Saturday, April 9, 2011


Ian Kyeyune lost in the NRM preliminaries, he decided not to contest as an Independent candidate; however, he is now an advocate of sub-dividing Wakiso district into three. Some of the councilors who are opposed to the sub-dividing of the district see it as Kyeyune’s greed. Kyeyune spearheaded the sub-dividing of Mpigi district into what came to be Wakiso district. He spearheaded a number of developments in the district, but looks like he does not see a future in life when not a Chairperson of a district!
This is where the likes of Kyeyune go wrong. Kyeyune knows very well that during his time in order to be able to make ends meet in revenue collection, he decided to effect the collection of revenue from people carrying sand and crops who have to pay before passing road blocks which are on a number of roads within the district; it is true these road blocks were abolished long ago when Hon. Mayanja Nkangi was Minister of Finance; in such circumstances, knowing very well that constructing a district headquarters is not an easy undertaking, Kyeyune’s desire to remain a district chairman is inducing him to look to all possible options.
The likes of Kyeyune are the people who would be boosting the construction industry in Uganda. They would take on the contracts which are currently taken by foreign registered companies. A district Chairman gets no money compared to what a person in such a line can generate. It is not clear why the likes of Kyeyune cannot eye taking on challenges and instead see themselves as glued to political positions for life.
William kituuka Kiwanuka


Kyeyune is surrounded by the irate residents after they arrested him over the poor state of their road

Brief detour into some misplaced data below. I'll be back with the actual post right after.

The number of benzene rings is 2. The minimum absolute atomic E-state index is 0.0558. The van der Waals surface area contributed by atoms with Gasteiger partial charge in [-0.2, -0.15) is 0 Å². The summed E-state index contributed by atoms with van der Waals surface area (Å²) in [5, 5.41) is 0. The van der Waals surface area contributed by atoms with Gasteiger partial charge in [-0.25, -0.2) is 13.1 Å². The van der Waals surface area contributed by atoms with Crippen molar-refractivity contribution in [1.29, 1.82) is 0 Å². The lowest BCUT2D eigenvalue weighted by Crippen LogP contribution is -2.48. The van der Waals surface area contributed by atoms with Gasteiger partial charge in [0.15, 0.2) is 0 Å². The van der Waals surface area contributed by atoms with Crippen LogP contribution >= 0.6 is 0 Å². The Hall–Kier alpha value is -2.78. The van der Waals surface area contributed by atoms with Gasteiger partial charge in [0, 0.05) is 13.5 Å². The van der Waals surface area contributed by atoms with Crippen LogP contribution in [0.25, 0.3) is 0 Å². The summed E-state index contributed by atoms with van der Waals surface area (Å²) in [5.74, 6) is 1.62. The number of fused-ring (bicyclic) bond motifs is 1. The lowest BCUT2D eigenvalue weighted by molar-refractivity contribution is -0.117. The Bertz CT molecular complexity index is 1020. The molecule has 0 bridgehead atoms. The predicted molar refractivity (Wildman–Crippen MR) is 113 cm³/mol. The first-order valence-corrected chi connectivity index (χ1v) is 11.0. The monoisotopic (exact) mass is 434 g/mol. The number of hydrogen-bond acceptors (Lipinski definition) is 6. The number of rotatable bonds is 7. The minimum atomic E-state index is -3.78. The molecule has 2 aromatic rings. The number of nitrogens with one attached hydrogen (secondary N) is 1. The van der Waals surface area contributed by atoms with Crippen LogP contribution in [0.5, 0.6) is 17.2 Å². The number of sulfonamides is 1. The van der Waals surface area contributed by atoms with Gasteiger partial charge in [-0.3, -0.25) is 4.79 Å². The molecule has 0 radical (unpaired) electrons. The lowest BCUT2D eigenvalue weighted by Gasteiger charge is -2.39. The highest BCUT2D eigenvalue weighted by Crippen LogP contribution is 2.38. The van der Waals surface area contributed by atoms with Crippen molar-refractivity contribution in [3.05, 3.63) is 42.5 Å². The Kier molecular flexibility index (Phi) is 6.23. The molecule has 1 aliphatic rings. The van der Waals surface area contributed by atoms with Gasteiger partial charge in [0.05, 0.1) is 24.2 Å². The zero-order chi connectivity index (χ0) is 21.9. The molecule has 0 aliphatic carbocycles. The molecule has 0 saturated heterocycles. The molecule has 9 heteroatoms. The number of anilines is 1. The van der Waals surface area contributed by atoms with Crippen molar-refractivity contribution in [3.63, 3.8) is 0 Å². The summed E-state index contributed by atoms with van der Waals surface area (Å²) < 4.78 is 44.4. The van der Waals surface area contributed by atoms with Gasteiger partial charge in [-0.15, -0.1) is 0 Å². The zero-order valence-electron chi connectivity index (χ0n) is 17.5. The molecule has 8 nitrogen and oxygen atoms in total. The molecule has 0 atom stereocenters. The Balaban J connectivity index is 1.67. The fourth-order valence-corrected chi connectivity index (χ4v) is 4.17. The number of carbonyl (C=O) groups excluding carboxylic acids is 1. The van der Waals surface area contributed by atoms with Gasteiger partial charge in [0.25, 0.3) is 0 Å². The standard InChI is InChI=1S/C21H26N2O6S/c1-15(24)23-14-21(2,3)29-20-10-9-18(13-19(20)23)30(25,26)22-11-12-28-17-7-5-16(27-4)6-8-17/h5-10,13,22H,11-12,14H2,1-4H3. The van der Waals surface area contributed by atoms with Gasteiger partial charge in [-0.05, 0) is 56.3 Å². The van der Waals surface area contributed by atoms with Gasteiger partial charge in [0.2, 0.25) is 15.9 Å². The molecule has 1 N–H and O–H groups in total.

By Paul Busharizi

Wakiso district chairman Ian Kyeyune escaped with his life when he was rescued by Police from an irate mob, which showered him with soil and made him seat in the road.
The mob was protesting the state of the potholed and dusty Busabala Road.
Barely a day later, on a visit to try and resolve a land dispute between a Kampala businessman and the villagers of Mpeggwe in Kakiri sub-county, the Vice- President Gilbert Bukenya’s aides left a dust storm in their wake as they fled the scene chased by panga and axe wielding villagers.
And last week, a land agent in Kayunga was burnt to death when he had gone to show prospective buyers around a piece of land.
We should not mistake these for isolated cases of unruliness that get out of hand. We should see them as the precursors of a class struggle that has been nurtured by unbalanced economic growth, fuelled by endemic corruption and triggered by an increasingly hostile natural environment.
On one side of this struggle are the peasants and urban poor, who see no chance of elevation to a higher station in society for them or their children.
The focus of their ire are the middle and upper classes who wheeze around in four wheel drives, work in air-conditioned offices and wind down their days on the cocktail circuit washing down fish fingers and chicken wings with imported beers and wines.
You may look at this caricature of ostentatious living and console yourself that you do not belong, but from the worm eye view of the lesser privileged, who don’t speak English or live in a house powered by electricity or drink bottled beers, there is little distinction between you and the urban rich.

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